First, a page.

Apple Opens Boot Camp for Windows Users
No, it’s not April 1st, but yes, Apple Computer has just released a public beta of their Boot Camp software, which enables users of Intel-based Macs to install and run Windows XP. (Lest you see this as a sign of the apocalypse, remember that Apple sold DOS cards for Macs in the distant past to enable them to run PC software.) If you want to install Boot Camp and Windows XP, you won’t need to mess with your Mac data at all, though you will need sufficient disk space for a Windows XP partition.
Boot Camp technology will be a feature of Mac OS X 10.5 Leopard, perhaps under a different name, but for now, you can use this beta to create a dual-boot system, switching between Mac OS X and Windows XP by holding down the Option key at startup and selecting the appropriate partition. The startup choice can also be set through a modified Startup Disk preference pane that Boot Camp installs, as well as a new Control Panel found in Windows XP after Boot Camp installs drivers and extensions.
Clever hackers had already managed to get Windows XP booting on Intel-based Macs – and won nearly $14,000 in private money by figuring it out – but the process is much harder than what Apple developed. Boot Camp provides a graphical assistant that walks the user through creating a second partition for Windows, burning a CD with the required Windows drivers (for your Mac’s graphics card, wired and wireless networking, audio, Bluetooth, keyboard Eject button, and Brightness control for built-in displays), and installing Windows from the Windows XP installation CD.
Take special note of the partitioning process: You don’t need to back up all the data on your hard disk, reformat the disk, repartition it with appropriately formatted Mac and Windows partitions, and then install Boot Camp. Rather, you simply use the Boot Camp software to create a dynamic logical partition that appears as valid as any previous statically created partition. This is possible only under Mac OS X systems using Intel Core processors using what Apple describes as a GUID Partition Table (GPT) using journaled HFS+ as the filesystem option. Our colleague Dan Frakes noted that "resizeVolume" is now an option for the command line diskutil Unix utility that’s part of the Mac OS X 10.4.6 update. Diskutil mirrors the graphical Disk Utility application for most features. In an interview with TidBITS Contributing Editor Glenn Fleishman, Apple product managers wouldn’t provide additional detail on this dynamic partitioning, but confirmed that it was new.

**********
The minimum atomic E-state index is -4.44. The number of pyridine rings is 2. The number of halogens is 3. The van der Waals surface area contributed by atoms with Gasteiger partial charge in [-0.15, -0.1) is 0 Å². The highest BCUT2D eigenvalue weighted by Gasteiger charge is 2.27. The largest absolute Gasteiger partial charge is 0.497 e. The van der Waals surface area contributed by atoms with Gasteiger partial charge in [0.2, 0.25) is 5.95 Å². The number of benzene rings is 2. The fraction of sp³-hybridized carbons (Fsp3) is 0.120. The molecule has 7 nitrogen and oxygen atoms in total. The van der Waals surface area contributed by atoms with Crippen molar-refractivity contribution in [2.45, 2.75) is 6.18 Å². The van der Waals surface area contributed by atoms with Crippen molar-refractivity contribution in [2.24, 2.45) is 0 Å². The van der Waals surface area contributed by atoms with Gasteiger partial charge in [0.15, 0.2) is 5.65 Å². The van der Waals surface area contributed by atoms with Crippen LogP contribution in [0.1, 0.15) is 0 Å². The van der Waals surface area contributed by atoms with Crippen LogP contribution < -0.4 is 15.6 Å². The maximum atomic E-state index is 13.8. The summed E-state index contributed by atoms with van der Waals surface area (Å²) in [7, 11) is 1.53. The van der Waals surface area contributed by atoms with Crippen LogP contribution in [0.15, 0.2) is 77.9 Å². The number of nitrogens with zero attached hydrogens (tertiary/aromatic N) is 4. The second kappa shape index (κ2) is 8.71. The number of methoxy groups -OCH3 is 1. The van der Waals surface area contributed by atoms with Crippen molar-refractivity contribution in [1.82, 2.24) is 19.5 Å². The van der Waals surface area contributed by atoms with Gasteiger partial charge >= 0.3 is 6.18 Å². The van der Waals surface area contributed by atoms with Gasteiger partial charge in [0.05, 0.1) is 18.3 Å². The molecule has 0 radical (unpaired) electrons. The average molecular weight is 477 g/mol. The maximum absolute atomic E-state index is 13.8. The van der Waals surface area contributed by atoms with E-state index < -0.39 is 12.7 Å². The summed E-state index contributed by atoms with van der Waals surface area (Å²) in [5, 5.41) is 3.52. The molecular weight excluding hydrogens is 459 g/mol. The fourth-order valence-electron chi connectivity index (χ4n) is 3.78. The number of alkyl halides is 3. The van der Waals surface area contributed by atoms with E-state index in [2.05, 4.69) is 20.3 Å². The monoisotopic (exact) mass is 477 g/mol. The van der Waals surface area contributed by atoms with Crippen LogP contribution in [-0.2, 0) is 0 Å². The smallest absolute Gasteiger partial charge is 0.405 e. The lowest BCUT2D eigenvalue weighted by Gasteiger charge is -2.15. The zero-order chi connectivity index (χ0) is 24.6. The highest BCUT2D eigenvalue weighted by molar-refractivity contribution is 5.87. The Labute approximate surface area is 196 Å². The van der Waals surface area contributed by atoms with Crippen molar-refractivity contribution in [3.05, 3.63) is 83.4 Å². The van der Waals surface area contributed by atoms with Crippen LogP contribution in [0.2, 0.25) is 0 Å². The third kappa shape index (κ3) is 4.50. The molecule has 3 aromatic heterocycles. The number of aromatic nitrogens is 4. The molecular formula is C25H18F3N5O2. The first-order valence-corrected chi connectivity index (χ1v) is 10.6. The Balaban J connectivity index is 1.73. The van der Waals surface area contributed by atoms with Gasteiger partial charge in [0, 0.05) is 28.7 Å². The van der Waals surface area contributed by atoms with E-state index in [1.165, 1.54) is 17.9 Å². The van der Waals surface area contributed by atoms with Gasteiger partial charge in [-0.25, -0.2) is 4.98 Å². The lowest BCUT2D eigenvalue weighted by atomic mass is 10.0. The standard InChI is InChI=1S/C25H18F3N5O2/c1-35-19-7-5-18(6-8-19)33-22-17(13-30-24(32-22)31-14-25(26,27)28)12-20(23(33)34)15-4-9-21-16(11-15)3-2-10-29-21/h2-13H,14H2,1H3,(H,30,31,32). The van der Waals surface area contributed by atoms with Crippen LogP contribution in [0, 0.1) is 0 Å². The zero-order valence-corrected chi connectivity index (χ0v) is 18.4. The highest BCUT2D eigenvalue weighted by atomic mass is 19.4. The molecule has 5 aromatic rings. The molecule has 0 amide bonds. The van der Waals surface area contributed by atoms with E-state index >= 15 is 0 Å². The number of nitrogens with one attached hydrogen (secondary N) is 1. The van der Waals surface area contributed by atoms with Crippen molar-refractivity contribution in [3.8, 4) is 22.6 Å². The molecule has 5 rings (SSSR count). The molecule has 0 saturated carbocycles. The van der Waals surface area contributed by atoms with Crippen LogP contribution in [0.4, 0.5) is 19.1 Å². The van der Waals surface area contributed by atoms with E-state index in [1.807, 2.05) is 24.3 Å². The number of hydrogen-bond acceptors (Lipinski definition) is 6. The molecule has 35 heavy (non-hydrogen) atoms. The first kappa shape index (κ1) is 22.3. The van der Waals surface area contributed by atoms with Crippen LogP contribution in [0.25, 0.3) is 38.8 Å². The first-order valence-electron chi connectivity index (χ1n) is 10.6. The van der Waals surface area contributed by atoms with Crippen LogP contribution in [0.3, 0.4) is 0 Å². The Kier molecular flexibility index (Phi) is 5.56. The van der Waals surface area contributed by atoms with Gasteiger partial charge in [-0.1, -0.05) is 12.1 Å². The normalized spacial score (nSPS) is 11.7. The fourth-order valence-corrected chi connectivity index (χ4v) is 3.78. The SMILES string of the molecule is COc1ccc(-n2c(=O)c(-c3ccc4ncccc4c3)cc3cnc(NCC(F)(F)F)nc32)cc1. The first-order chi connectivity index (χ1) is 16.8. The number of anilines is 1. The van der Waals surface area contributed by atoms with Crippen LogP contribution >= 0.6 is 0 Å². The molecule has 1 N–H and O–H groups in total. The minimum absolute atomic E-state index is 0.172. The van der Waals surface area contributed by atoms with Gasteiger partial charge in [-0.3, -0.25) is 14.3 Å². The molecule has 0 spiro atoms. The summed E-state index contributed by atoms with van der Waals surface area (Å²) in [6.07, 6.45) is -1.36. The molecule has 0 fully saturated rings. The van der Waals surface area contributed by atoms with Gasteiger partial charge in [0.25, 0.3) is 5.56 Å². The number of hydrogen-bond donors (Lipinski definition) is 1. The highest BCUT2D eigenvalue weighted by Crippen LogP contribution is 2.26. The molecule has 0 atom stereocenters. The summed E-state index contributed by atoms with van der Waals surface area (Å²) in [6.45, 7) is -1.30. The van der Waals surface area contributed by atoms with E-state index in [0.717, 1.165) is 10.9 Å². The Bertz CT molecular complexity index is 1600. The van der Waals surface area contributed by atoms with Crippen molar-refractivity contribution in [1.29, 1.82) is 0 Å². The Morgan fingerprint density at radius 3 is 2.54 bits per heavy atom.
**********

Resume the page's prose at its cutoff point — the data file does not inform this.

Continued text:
Your Mac volumes can be seen by the Windows system and vice-versa. For Windows partitions, you can choose to create either an old-style FAT32 volume, which can’t create files larger than 4 GB, or new-style NTFS volume. NTFS has fairly sophisticated capabilities, including journaling – keeping a running record of changes to a volume that can be recovered even after a crash, just as newer versions of Linux, Unix, and Mac OS X 10.3 and later. But only the uglier FAT32 format can be read and written under Mac OS X natively; NTFS volumes mount read-only.
Mac volumes under Windows appear only if you install third-party software, such as MacDrive 6, which the company has already tested and found perfectly good performance with a Boot Camp installation.
Although Boot Camp’s dual-boot capability is a first step, virtualization (running Windows within a window, or even running a Windows application as if it were just another program, in the way that Classic runs Mac OS 9 applications) would seem a much more desirable goal, since you wouldn’t have to leave Mac OS X to run a Windows application. Virtualization also promises speeds comparable to native operation with the safety of running Windows in its own cage that can be restored to a base point – as in Microsoft’s Virtual PC – more easily than a separately bootable Windows partition. Along with the open source Q project, at least three firms are working on virtualization software, including Parallels (whose public beta was released last week) and two others that aren’t yet public with their plans. Microsoft may also update Virtual PC for Macintosh, but currently the company has not released any information on its plans. See "WinOnMac Smackdown: Dual-Boot versus Virtualization" later in this issue for a comparison of dual-boot and virtualization options available today.